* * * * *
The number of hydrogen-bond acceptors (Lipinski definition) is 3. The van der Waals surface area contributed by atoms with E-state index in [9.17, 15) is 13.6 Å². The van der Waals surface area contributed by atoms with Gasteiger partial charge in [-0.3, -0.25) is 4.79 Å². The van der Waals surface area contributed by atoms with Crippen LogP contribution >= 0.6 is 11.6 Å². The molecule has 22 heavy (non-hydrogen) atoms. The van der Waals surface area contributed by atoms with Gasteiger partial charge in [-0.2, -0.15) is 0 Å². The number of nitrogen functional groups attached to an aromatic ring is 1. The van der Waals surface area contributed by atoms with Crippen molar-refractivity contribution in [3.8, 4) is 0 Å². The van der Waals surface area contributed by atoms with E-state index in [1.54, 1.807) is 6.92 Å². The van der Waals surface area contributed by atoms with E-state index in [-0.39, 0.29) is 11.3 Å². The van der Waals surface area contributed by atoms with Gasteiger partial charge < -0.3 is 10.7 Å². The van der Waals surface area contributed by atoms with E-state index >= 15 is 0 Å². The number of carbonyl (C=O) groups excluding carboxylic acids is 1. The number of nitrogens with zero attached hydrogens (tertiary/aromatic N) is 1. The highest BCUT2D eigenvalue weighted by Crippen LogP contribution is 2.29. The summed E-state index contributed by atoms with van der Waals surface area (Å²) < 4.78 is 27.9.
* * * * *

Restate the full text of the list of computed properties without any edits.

The number of hydrogen-bond acceptors (Lipinski definition) is 3. The van der Waals surface area contributed by atoms with E-state index in [9.17, 15) is 13.6 Å². The van der Waals surface area contributed by atoms with Gasteiger partial charge in [-0.3, -0.25) is 4.79 Å². The van der Waals surface area contributed by atoms with Crippen LogP contribution >= 0.6 is 11.6 Å². The molecule has 22 heavy (non-hydrogen) atoms. The van der Waals surface area contributed by atoms with Gasteiger partial charge in [-0.2, -0.15) is 0 Å². The number of nitrogen functional groups attached to an aromatic ring is 1. The van der Waals surface area contributed by atoms with Crippen molar-refractivity contribution in [3.8, 4) is 0 Å². The van der Waals surface area contributed by atoms with E-state index in [1.54, 1.807) is 6.92 Å². The van der Waals surface area contributed by atoms with E-state index in [-0.39, 0.29) is 11.3 Å². The van der Waals surface area contributed by atoms with Gasteiger partial charge < -0.3 is 10.7 Å². The van der Waals surface area contributed by atoms with E-state index >= 15 is 0 Å². The number of carbonyl (C=O) groups excluding carboxylic acids is 1. The number of nitrogens with zero attached hydrogens (tertiary/aromatic N) is 1. The highest BCUT2D eigenvalue weighted by Crippen LogP contribution is 2.29. The summed E-state index contributed by atoms with van der Waals surface area (Å²) < 4.78 is 27.9.